Table 3 Key findings on the comorbidity of tuberculosis and mental illness

In contrast to research on HIV, there is limited empirical data globally on the prevalence of mental illness symptoms among people suffering from TB [59]. Nonetheless, mental illness rates are higher among people with physical illness compared to the general population, and it might even be higher for people with TB – depression and anxiety certainly seems to be higher [2]. Results from the World Health Survey, conducted among 48 LMICs, suggest comorbid TB and depression significantly worsen health outcomes across all domains, exceeding burdens of TB and depression in isolation. Further, people suffering from TB are almost at a fourfold increased risk of experiencing depressive episodes [4]. Our review demonstrated that a body of evidence is growing in LMICs, rendering an urgent need for standardised concepts and measurements that incorporate person-centred systems of care.

Our findings suggest that initial diagnosis and treatment phases of the TB episode are particularly salient in preventing and treating mental health challenges, as baseline mental illness symptoms negatively affect the treatment phase [38]. Treating mental health challenges is a clinical priority, with psychological distress potentially doubling the risk of non-adherence [41]. Indeed, comorbid mental illness – including substance use – is a major consideration in treatment non-adherence which, in addition to the impact on individuals, has wider public health implications, including significant contributions to transmission and emergence of drug-resistant disease [2].

Research on TB and mental illness comorbidities that stretch beyond describing cross-sectional prevalence rates are rare, with very little attention paid to longitudinal dimensions of the trajectory of comorbidity [3]. Causal pathways between TB and depression are both complex and multidirectional, manifesting in biological, pharmaceutical and psychosocial mechanisms, though the extent to which these pathways contribute to comorbidity burden remains unclear [3, 38]. One mechanism suggests that depression negatively affects self-care in TB treatment, thereby increasing chances of treatment non-adherence and failure [4]. Further, alcohol use before and during treatment has a strong negative effect on a myriad of outcomes, manifested in complex, bidirectional causal chains. Poverty can lead to increased alcohol use, which in turn may lead to an increased likelihood of contracting TB, not being diagnosed in a timely manner, and not adhering to treatment; also, alcohol use may lead to downward social mobility, again creating social conditions favourable for TB disease progression [99]. The review illustrated that there are key nuances in TB and mental illness comorbidity; women are more prone to depression, while men are more likely to engage in harmful alcohol use. Men are also less likely to adhere to treatment regimens. The gendered dimension of comorbidity is an important consideration in TB programme design and again underlines the need for person-centredness. Other vulnerabilities such as poverty, lower levels of education and older age groups present further opportunities for more targeted interventions.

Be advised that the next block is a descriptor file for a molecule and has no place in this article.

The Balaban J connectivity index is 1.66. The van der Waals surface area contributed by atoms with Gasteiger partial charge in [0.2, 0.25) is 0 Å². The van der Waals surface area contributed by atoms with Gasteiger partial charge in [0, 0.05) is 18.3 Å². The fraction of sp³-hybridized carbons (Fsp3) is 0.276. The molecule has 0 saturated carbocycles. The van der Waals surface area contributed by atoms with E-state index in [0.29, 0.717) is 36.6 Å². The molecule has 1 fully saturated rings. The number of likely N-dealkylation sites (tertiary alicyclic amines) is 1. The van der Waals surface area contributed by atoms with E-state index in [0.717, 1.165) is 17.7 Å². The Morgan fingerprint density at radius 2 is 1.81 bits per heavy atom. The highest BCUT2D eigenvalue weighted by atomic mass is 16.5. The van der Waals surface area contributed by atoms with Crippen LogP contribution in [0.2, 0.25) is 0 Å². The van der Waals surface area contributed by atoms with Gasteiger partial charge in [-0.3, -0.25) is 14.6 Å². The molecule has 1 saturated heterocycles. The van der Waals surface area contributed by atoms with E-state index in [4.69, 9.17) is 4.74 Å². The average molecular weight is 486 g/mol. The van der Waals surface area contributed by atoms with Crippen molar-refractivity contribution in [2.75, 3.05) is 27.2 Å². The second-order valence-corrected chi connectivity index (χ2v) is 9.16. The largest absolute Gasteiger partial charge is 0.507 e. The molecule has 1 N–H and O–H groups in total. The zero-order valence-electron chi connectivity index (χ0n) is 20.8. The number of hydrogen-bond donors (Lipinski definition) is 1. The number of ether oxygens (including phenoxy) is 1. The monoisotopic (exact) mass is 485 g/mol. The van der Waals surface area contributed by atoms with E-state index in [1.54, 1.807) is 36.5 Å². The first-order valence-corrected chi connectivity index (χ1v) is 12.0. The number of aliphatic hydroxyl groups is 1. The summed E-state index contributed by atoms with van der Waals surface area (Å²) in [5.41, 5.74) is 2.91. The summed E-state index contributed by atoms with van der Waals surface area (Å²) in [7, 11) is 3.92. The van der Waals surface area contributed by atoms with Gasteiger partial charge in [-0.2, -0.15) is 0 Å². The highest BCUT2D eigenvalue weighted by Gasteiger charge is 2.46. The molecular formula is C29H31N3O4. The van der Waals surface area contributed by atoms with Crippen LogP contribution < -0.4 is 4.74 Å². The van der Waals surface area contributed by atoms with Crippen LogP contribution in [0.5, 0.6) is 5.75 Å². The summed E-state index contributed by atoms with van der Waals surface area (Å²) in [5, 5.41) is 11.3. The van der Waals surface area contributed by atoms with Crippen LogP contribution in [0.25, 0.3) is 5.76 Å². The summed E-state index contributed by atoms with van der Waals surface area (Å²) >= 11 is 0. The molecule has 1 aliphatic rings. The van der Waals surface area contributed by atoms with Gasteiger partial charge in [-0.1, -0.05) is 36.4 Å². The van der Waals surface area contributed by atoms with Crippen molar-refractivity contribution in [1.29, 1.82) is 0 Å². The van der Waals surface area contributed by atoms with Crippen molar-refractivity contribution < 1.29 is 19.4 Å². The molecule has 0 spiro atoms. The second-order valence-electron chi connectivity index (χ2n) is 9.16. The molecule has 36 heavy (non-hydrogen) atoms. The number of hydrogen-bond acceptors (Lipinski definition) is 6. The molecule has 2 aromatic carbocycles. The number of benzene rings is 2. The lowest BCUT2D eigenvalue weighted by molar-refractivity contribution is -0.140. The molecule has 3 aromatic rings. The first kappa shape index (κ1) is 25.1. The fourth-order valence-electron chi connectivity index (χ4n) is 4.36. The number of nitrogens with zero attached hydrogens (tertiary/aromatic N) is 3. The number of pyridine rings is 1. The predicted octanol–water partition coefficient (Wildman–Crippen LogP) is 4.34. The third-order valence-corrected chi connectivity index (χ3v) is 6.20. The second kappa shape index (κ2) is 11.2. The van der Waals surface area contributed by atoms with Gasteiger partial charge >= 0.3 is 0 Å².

Health system barriers – such as fragmented, non-dependable health information systems, limited patient management, referral and communication fractures between levels of care – further compound challenges during the TB disease episode [124]. These are unfortunately features of many national health systems in LMICs, creating a troubling context for reforms towards person-centredness [125]. Importantly, many challenges faced by TB patients lie outside the formal health system sphere – transport problems, medication reactions and food assistance [126]. A particular silence in current literature relates to occupational dimensions of TB, both prevention and treatment and care. The hidden epidemic of TB among healthcare workers, and the resultant care approaches by employers require urgent attention.